So far, we've covered many aspects of Windows 8, from familiarization to using the many new features it boasts. Don't forget that like any other Windows OS, the new Windows 8 is also built for business-minded users and supports different working styles in order to meet the myriad needs in an enterprise IT environment. It aims to improve office productivity while allowing businesses to create their own enterprise solutions that are speedy, reliable and secure. It improves on the fundamentals laid forth by Windows 7 and with Windows 8, it is more convenient for staff members in your business or organization to get connected to share common business computing resources in a safe and secure manner. We examine some of the business-oriented features that would have a broader appeal - some of which are only found on the Windows 8 Enterprise edition.
Basic mobile broadband support was first included in Windows 7; however, in order to obtain Internet access with it, the user had to install the drivers of his/her mobile broadband device to get the device working and connected to the service provider's network. In order to make it more convenient for the business-minded consumer to stay connected even while he is away from his office network, Microsoft has re-engineered wireless network stack of Windows 8 to optimize it for mobile broadband as well in an effort to enable true mobility.
Microsoft wanted to eliminate the guesswork in obtaining and installing device drivers for mobile broadband devices. They did this by working with mobile operators and mobile broadband hardware partners across the industry, agreeing on a hardware specification that device manufacturers can incorporate into their device hardware. In Windows 8, there is an in-box mobile broadband class driver that operates with all of these compliant devices and eliminates the hassle for additional device driver software. The user is able to just attach the device and obtain an Internet connection seamlessly. This mobile broadband driver stays up to date via Windows Update to ensure users have reliable mobile broadband experiences.
A mobile broadband modem typically comes with its own drivers and connection management software and this causes a lot of hassle for users even after a successful driver installation. This is because they would still have to grapple with the device's connection management software before obtaining a usable wireless connection. This additional software can cause much confusion to some users as it could conflict with the Windows connection manager built within the OS, showing different networks, network status, and a separate user interface. Windows 8 eliminates this by providing simple, intuitive, and fully integrated radio and connection management. It also made things more intuitive, saving much time and effort for users to get online with the mobile broadband devices.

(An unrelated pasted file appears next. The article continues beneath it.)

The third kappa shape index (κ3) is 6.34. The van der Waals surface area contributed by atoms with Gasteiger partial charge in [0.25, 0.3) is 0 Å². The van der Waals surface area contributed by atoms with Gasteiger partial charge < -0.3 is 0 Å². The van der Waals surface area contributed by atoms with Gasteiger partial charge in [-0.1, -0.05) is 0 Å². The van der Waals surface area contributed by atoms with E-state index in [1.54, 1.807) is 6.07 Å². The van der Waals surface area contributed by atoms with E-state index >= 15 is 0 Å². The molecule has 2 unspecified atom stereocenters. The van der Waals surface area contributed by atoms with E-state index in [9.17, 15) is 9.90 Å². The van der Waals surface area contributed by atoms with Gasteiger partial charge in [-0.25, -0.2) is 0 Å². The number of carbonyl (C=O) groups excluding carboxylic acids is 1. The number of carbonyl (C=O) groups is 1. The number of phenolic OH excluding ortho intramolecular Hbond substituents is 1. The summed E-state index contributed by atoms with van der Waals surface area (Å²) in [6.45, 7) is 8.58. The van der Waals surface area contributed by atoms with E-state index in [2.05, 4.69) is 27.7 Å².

As we have mentioned earlier, with Windows 8 built-in mobile broadband connection software manager, it is less confusing for users.
Once the user is ready to connect to mobile broadband, he/she would just need to insert the mobile broadband device into a USB port or the appropriate data-enabled SIM card into a device that has a built-in mobile broadband modem. The new Windows operating system is able to automatically identify which mobile operator is associated with your device or SIM card and brand it with the operator's logo in the Windows connection manager. Behind the scenes, Windows 8 will also configure the PC for connecting to the mobile operator’s network, and download the operator’s mobile broadband app from the Windows Store, if they happen to have one listed in the Windows Store.
We have read about news where mobile broadband users exceeded their data usage cap unknowingly and continued to utilize their plans to connect online. This problem has become so pervasive that some governments have passed laws that require service provider companies to warn their subscribers should they exceed their allocated data usage. With Windows 8, this has been taken further as the operating system takes into account that most service providers have metered connections and adjust networking behavior. On a Windows 8 device that has both mobile broadband and Wi-Fi, the operating system will disconnect it from mobile broadband connectivity to the less costly Wi-Fi network automatically whenever Wi-Fi is available, reducing mobile broadband usage and the potential for bill shock. This feature should come in handy for both the casual and business users alike in staying connected on mobile broadband networks without undue worry of costs to be incurred.